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Push for broadband access for all by 2012
|23 апреля 2009|
Plans to make broadband internet access available to every home by 2012 were beefed up yesterday.
Ministers also announced a review of the powers and duties of Ofcom, the telecoms regulator, which may persuade BT to expand the reach of its planned superfast broadband network.
The government's goal is that by 2012 every home should get a basic broadband download speed of 2 mega-bits per second, which is sufficient to watch video over the internet. Ministers expect their universal broadband plans to be financed by a combination of state and industry funding.
Alistair Darling, chancellor, said the plans could be partially financed by the estimated £200m to £300m underspend on a scheme designed to help the elderly and vulnerable switch to digital television. The £603m switchover scheme is overseen by the BBC and the projected underspend stems from relatively low take-up in areas where analogue television signals have ceased.
But some industry analysts said it could cost at least £1bn to make broadband available to every home. That meant a limited number of homes might never get broadband. Lord Mandelson, business secretary, said: "We need to make sure that transformational technologies like broadband are genuinely available to virtually everyone."
Aside from funding, the Budget highlighted a serious problem for the government's universal broadband plans. A bitter dispute be-tween mobile operators over radio spectrum risks preventing them from extending internet access to remote areas through wireless broadband services. The Budget said spectrum was "critical to the future of mobile communications technologies". Kip Meek, a former Ofcom official, is finalising a report that seeks to resolve the dispute be-tween the mobile operators.
The outcome of the government's review of Ofcom's powers may persuade BT to expand its planned superfast broadband network, according to people familiar with the situation.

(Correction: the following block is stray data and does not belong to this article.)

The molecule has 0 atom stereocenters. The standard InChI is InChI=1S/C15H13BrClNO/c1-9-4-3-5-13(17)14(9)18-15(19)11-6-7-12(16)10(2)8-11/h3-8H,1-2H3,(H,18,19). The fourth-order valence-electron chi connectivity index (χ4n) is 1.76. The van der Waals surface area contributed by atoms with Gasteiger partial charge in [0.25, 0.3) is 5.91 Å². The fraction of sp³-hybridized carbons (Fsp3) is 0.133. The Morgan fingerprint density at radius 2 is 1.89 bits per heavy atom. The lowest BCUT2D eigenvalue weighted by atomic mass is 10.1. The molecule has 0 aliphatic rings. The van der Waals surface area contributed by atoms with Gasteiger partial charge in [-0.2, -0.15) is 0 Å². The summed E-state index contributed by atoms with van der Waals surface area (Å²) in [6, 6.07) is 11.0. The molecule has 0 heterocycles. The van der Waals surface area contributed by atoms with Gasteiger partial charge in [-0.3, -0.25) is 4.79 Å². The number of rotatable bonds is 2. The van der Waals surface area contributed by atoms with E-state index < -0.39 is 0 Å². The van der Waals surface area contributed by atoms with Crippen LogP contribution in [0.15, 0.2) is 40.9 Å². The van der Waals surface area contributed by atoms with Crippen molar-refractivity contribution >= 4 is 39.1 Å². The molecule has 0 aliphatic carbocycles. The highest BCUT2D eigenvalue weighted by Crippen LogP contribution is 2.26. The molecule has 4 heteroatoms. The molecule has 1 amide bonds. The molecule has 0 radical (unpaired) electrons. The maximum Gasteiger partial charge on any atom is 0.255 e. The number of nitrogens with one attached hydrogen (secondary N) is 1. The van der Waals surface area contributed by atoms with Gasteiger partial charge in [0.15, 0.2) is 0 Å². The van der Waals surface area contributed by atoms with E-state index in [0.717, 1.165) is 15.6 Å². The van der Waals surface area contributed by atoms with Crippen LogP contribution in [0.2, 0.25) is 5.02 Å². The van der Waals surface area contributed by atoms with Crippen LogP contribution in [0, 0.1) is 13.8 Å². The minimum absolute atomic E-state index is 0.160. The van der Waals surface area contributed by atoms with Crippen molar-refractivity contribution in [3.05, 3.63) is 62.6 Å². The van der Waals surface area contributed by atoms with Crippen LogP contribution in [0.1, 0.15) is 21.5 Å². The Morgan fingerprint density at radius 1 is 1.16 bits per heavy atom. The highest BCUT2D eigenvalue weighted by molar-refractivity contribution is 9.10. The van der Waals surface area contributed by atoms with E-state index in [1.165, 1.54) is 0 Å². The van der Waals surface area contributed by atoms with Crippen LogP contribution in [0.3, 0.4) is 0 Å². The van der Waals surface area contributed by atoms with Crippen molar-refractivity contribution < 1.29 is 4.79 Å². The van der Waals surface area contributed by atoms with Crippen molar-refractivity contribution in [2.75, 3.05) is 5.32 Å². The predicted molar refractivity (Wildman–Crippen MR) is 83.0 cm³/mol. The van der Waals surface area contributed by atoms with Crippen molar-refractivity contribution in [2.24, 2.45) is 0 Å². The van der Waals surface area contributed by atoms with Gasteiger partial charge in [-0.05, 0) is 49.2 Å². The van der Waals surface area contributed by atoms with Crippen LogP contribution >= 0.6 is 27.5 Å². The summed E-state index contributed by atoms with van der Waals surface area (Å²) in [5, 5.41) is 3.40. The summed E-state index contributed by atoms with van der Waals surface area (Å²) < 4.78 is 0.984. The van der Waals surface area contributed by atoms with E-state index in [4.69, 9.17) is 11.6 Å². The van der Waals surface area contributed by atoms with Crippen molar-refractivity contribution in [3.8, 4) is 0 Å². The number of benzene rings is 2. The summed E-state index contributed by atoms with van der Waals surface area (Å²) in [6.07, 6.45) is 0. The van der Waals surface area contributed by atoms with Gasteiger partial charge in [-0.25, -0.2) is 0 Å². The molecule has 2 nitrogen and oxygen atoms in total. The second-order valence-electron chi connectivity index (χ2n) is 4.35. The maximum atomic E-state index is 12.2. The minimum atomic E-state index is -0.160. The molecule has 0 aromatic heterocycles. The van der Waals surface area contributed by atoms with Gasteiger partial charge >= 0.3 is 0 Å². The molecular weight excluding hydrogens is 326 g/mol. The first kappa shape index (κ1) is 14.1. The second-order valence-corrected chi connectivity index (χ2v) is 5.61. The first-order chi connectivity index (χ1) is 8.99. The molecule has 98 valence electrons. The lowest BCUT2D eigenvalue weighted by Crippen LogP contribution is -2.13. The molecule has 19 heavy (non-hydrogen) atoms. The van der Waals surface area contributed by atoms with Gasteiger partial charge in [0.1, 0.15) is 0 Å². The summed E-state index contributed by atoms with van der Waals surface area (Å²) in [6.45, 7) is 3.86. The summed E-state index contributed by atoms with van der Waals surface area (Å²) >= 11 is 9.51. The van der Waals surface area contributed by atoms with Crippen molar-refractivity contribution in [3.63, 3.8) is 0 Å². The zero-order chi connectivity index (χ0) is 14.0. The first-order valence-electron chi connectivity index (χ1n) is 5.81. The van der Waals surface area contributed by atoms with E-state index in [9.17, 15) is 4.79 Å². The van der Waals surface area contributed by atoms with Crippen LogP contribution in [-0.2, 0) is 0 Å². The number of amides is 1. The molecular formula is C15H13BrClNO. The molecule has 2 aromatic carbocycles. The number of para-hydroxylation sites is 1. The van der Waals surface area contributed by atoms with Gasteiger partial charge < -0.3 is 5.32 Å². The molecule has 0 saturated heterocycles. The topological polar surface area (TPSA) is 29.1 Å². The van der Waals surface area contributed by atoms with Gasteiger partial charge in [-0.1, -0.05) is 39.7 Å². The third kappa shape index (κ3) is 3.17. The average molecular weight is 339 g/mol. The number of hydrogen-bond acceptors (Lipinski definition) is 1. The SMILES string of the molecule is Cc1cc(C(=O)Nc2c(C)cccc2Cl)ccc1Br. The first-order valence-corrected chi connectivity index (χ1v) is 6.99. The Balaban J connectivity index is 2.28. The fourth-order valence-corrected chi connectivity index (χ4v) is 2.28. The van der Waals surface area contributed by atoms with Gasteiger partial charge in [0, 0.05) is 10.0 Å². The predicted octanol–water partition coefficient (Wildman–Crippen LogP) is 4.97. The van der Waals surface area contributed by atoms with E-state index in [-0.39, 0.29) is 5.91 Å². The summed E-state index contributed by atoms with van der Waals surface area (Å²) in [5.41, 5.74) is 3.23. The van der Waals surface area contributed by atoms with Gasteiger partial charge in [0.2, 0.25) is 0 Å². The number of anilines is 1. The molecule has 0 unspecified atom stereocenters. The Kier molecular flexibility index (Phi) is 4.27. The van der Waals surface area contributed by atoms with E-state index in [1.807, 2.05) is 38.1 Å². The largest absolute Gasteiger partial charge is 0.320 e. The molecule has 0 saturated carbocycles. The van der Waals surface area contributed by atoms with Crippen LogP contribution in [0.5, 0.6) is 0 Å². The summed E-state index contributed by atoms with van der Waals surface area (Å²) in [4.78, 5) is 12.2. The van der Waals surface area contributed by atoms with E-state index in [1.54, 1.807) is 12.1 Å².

BT's fibre-based network will provide a download speed of up to 40 mbps, but the UK's leading fixed-line telecoms company envisages the infrastructure covering only 40 per cent of homes by 2012. The network will cost £1.5bn and some investors are sceptical of the plans, particularly since BT has issued two profit warnings since -October.
Ofcom declined to comment. One person familiar with the regulator said changes to its powers might enable it to allow BT to recoup some of its fibre investment through wholesale charges. BT charges rival telecoms companies for having access to its existing copper-based network so that they can sell broadband services to consumers.
Another person familiar with Ofcom said any changes to its powers might enable it to permit BT to roll out superfast broadband services faster, free of competition concerns.
The Department for Business said the review was necessary to ensure the regulator "can strike the right balance between supporting competition and encouraging investment".
BT said Mr Darling's announcement "sounds encouraging".
"Significant investment will be required to keep the UK ahead of the game in the communications sector and BT is already playing its part," it added.
Источник: Financial Times